(Four years ago, the average income

in the first generation of international

cow. It was much bigger than the two

the urban and coastal areas. Yet, the

in the village was less than 400 Yuan

NGOs in mainland China – we began

we had before. My parents said it’s a

fast-paced development has also quickly

a year.)

supporting projects in the country

new kind of cow that grows faster and

led to serious environmental hazards:

Oxfam also initiated solar-powered

in 1987. Last year alone (1 April 2005

has more meat. The cow has had several

desertification, contaminated rivers, air

stoves. We used to cook with charcoal,

to 31 March 20 0 6 ) , we allocated

calves, so we now have six altogether,

pollution, and many other problems.

which costs more than 600 Yuan a year,

HK$45.8 million on 472 projects, such

and when the cows get bigger, my

or with firewood, which we would get

as agricultural training, micro-credit,

parents said we will sell them at the

from cutting down trees. That was

basic education, research and advocacy.

market.

causing deforestation and soil erosion.

We also support public education

O x f a m H o n g Ko n g h a s b e e n supporting projects in Mainland China for 20 years, predominantly in rural

Every day after school, my mother and

areas, where 80 million people live on

The solar stoves are saving us a lot of

projects, such as book and magazine

I bring them to drink at the stream, and

about 80 Yuan a month. Since rural

time, fuel and money. We get a lot

publishing.

sometimes I help her bring the manure to

poorest areas in the country are the

people’s livelihoods depend so much

of sun here in Gansu, so we can cook

the fields. This is something new – it’s a

Copperbelt Region and the south, which

on the land, projects include managing

solar all year-round: it takes about 15

good way to make the plants grow. Ever

is where Oxfam Hong Kong is focusing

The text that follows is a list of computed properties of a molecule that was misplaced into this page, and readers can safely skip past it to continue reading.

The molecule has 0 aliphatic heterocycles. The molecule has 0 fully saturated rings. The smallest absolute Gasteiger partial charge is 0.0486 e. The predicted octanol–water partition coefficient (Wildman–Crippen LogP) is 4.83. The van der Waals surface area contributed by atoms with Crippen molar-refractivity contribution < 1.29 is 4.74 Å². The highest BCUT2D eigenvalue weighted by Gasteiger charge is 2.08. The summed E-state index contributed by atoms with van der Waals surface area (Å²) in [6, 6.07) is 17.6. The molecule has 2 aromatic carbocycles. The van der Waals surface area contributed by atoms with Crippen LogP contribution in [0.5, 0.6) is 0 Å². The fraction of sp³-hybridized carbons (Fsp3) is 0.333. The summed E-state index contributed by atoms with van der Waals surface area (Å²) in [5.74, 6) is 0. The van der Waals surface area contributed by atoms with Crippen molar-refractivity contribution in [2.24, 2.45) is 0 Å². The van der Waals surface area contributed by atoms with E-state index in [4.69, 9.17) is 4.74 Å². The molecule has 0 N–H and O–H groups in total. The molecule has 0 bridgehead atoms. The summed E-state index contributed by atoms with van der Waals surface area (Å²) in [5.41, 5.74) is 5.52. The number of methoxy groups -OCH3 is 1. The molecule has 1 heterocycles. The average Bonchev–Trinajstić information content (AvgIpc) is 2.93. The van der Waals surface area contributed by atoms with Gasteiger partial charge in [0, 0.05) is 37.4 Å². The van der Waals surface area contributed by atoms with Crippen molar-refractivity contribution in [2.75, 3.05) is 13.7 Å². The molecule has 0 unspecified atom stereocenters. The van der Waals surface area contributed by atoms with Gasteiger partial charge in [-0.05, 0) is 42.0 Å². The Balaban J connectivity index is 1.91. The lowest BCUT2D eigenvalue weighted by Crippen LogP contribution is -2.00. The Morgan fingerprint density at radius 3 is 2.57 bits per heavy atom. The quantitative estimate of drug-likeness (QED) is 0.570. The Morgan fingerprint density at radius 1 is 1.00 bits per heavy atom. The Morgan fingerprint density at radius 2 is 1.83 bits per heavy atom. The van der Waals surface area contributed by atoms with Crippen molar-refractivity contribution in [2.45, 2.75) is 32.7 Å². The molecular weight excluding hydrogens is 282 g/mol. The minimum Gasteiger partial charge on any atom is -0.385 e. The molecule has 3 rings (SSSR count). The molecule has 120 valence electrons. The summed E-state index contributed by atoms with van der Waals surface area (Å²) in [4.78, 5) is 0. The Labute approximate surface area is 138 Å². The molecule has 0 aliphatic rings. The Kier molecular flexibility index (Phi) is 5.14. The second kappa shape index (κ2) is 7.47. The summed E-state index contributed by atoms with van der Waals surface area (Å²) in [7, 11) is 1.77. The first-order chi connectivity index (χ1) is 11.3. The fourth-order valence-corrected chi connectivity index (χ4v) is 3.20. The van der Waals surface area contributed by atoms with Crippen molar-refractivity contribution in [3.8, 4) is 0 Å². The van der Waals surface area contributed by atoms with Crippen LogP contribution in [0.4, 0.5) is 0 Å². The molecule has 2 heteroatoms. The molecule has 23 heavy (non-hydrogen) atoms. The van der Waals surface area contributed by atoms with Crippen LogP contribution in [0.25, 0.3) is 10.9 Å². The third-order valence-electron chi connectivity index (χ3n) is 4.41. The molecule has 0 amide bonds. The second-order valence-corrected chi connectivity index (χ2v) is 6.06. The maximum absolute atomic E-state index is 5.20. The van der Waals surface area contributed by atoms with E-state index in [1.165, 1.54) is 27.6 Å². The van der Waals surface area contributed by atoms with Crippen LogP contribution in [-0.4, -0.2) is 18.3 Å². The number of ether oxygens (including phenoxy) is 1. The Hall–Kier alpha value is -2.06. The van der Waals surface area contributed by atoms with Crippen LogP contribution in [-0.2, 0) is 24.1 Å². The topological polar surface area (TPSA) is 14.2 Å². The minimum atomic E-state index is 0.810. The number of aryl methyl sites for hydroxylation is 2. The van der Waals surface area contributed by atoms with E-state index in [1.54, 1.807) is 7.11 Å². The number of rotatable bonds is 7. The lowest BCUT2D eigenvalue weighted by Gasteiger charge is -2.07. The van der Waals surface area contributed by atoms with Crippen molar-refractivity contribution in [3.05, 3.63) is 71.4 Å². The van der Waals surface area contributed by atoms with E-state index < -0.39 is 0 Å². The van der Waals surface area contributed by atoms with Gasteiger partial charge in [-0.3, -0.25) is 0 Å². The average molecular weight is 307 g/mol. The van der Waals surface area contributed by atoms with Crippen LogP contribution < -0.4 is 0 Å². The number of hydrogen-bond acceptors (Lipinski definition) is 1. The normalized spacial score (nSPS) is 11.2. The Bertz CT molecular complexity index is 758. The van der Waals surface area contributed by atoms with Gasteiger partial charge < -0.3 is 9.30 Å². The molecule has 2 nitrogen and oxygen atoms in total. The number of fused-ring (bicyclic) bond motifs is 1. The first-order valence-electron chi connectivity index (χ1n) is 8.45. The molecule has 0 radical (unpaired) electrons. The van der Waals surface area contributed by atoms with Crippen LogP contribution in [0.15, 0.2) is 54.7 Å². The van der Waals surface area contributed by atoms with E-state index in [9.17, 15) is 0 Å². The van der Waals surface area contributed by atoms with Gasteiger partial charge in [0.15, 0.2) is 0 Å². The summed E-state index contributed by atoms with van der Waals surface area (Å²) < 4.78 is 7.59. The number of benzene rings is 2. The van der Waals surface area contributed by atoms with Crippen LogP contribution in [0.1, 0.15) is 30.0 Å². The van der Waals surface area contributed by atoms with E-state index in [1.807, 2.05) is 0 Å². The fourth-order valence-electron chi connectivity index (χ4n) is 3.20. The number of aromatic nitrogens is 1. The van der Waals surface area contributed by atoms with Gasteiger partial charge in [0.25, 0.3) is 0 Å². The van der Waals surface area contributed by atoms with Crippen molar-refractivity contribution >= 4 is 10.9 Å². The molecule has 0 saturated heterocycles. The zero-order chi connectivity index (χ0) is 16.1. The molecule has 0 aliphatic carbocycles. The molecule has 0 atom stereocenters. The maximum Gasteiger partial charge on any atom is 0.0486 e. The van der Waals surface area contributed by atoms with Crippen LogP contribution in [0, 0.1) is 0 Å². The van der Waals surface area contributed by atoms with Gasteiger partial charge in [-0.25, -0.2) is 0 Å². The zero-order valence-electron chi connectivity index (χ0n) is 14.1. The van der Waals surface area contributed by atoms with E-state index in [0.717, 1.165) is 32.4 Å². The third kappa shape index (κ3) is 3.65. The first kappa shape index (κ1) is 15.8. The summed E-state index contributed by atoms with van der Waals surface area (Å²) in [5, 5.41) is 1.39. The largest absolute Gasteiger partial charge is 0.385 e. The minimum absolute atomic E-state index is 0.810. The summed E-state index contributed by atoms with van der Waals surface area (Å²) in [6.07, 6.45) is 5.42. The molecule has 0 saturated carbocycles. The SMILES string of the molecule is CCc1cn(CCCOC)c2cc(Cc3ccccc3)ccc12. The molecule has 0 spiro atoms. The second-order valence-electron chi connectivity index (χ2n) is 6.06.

natural resources, such as planting trees

minutes to boil a kettle of water. The

since then, we have had more crops to

its projects. The poorest areas in the

to prevent erosion, growing pesticide-

stoves are pretty durable and should

sell, and more food to eat at home.”

country are the Copperbelt Region and

free crops to maintain good soil quality,

the south, which is where Oxfam Hong

and building fuel-efficient stoves to

Kong is focusing its projects.

reduce deforestation.

Two other organisations we are newly

Every summer, Oxfam Hong Kong

partnering with are HODI, which means

highlights one of our communit y

‘May I come in?’ in a local language, and

development projects in Mainland

PELUM, a regional network organisation.

China, and for 2007, it’s in Qingshuiling,

The HODI project works with women

a village of 183 people on the Yellow

in Zambezi - a valley where poverty,

Plateau in Gansu, in the dry northwest.

marginalisation, AIDS and malaria are

We present the project…

all too common – on better livelihoods, more rights in the community, and closer AIDS and nutrition monitoring. PELUM is researching the links between indigenous crops, food security and health. Right now, maize occupies about 60 per cent of all farmland in East, Central and Southern Africa, and there may be risks involved, such as the crop’s sensitivity to weather changes.

… in the eyes of a 10 year old “My name is Yanping. I’m 10 years